As many of you know, I am training for the Big Sur Marathon in just under 4 weeks. Even though I am checking this race off my bucket list, marathon running is not something I recommend to my patients. Running 26.2 miles is hard on the body. Its hard on your joints and can cause hormonal imbalances. While endurance training improves cardiovascular and respiratory health, it places prolonged stress on the body. Whether you are training for a 10K, half marathon, or marathon it is important to protect your adrenal glands to prevent symptoms associated with hormonal imbalances.




Adrenal glands are small structures that sit on top of the kidneys, almost like top hats. These small glands produce a number of essential hormones including: aldosterone (a hormone that helps with sodium (salt) balance in the body and blood pressure), cortisol (your primary stress hormone) and dehydroepiandrosterone or DHEA (an important androgen in both females and males).

There are two primary diseases associated with adrenal dysfunction including Cushing’s (too much cortisol or overactive adrenals) and Addison’s (too little cortisol or adrenal insufficiency). However, in Functional Medicine we believe there are early signs and symptoms of adrenal dysfunction that need to be addressed.

Check out my previous blog for additional information about how stress impacts the body.




  • Blood sugar instability
  • Salt cravings
  • Fatigue
  • Inability to sleep (tired and wired)
  • Weight gain
  • Decreased muscle tone
  • Anxiety or depression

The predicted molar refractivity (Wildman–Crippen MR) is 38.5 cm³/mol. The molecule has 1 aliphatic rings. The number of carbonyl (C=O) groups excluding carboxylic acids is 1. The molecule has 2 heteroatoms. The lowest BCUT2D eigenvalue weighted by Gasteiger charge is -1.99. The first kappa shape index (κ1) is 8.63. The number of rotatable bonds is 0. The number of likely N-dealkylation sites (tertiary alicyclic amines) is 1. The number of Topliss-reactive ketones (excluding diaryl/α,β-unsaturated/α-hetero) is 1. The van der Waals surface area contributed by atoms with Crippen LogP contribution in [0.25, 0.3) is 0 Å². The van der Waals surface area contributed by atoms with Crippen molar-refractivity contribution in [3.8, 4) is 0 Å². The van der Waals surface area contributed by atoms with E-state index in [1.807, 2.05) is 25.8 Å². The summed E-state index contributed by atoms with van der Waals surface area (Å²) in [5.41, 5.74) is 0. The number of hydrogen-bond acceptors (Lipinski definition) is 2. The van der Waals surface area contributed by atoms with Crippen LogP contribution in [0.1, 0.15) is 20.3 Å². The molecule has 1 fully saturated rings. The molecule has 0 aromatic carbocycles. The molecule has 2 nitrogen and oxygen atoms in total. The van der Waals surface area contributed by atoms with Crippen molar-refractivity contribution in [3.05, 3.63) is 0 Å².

• Brain fog
  • Dry, thin skin
  • Blood pressure instability
  • Weakened immune system


Endurance training places individuals at higher risk for adrenal dysfunction due to prolonged stress on the body. It is important to remember that stress can be both physiological and psychological. Endurance training causes physical stress on the body, which increases the stress hormone, cortisol for an extended period of time. Then you add the psychological work and life stressors that everyone has to some degree and before we know it our adrenals have taken a beating. Therefore, it is crucial to implement these 5 tips into your lifestyle to preserve your adrenal glands, optimize physical performance, and increase longevity.




  1. Schedule REST days. This is an essential time for your mind and body to recover. You need at least 24-48 hours of rest after your long endurance training days. During these rest days, I encourage activities such as yoga, taking a warm Epsom salt bath, doing some light stretching, or going for a leisure walk.
  2. Aim for at least 7.5 hours of sleep per night (optimal 8-9 hours of sleep). The harder you are training the more sleep your body requires. Focus on good sleep hygiene. Turn off all electronics 30 minutes before bed, begin dimming lights, and do a quiet activity such as reading a book or meditating.
  3. Stabilize your blood sugar throughout the day. Low blood sugar increases cortisol levels. It is important to eat well-balanced meals and snacks throughout the day to stabilize blood sugar and prevent cortisol spikes throughout the day. I recommend reducing, if not avoiding, processed foods, sugar, and caffeine.
  4. Take a good vitamin B complex. Find a good, third party tested vitamin B complex with both B5 and B12 (such as basic B complex by Thorne), which are specifically important for optimal adrenal function.
  5. Still symptomatic? Add adaptogen herbs to help balance your adrenal hormones. A few of my favorites include: holy basil, ashwaghanda, and rhodiola. These herbs will help balance high or low cortisol levels to help your body maintain homeostasis or balance.

Always remember hormones are intricate and complex. If you are still experiencing symptoms, I would love to talk with you!

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